In accordance with a further provision for encouraging greater impregnation, the subassembly, that is, contiguous sheets of fabric and rubber stock, are passed beneath a roller bearing a large number of radially extending needles. The latter is, for example, illustrated in FIG. 8, wherein the stock assembly or sandwich 150, composed of an upper layer of rubber stock 151, an intermediate impregnated glass fiber woven 'roving fabric 152 and a lower rubber stock layer 153, is passed beneath a roller 154. The roller contains a plurality of radially extending needles or prongs 155; the fabric passing therebeneath on a table T. The sandwich 150 passing beneath the roll 154 driven by suitable means, not shown, is physically tacked together, as it were, by the actual penetration of the sandwich by the plurality of needles or prongs. The spacing between the table T and the roller is controlled so that the needles penetrate all three layers of the sandwich 150.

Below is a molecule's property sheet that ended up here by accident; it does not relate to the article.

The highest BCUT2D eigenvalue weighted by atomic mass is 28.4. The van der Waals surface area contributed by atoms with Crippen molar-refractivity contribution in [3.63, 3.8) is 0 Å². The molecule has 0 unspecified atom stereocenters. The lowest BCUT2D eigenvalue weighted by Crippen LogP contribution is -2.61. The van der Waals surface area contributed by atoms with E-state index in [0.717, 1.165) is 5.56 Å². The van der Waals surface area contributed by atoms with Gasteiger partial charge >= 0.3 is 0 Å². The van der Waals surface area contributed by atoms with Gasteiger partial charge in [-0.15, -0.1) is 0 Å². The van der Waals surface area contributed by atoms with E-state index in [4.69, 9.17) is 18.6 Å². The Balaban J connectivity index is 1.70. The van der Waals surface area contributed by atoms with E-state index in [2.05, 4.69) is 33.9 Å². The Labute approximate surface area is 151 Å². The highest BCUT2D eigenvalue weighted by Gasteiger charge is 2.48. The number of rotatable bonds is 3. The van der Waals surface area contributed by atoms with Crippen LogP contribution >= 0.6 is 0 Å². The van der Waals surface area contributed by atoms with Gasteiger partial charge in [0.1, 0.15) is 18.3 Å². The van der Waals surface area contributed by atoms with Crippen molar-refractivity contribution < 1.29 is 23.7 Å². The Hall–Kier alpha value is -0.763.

In FIG. 9, there is illustrated a variant embodiment for improving the impregnation of a fabric layer 160 by a sheet-like layer of rubber stock 161. In this embodiment, the two are located in facing relationship between a lower platen 162 and an upper platen 163 provided with an inlet 164 and an outlet 165 (in the case of the lower platen 162) and an inlet 166 and an outlet 167 (in the case of the upper platen 163). These ptatens are hollow and are adapted to have circulated therein a heat transfer medium, for example, steam, water or oil, in order to impart the appropriate desired temperature to the facing surfaces of the platens (in contact with the sandwich therebetween). In accordance with this embodiment, the temperature within the platen 162 is adjusted at a higher temperature than that in the platen 163, whereby the region of the rubber layer 161 in closest proximity thereto and at the same time in closest proximity to the fabric 160 is softer due to the higher temperature, thus favoring movement of the fabric into the interstices and voids between the filament and roving components of the fabric 160.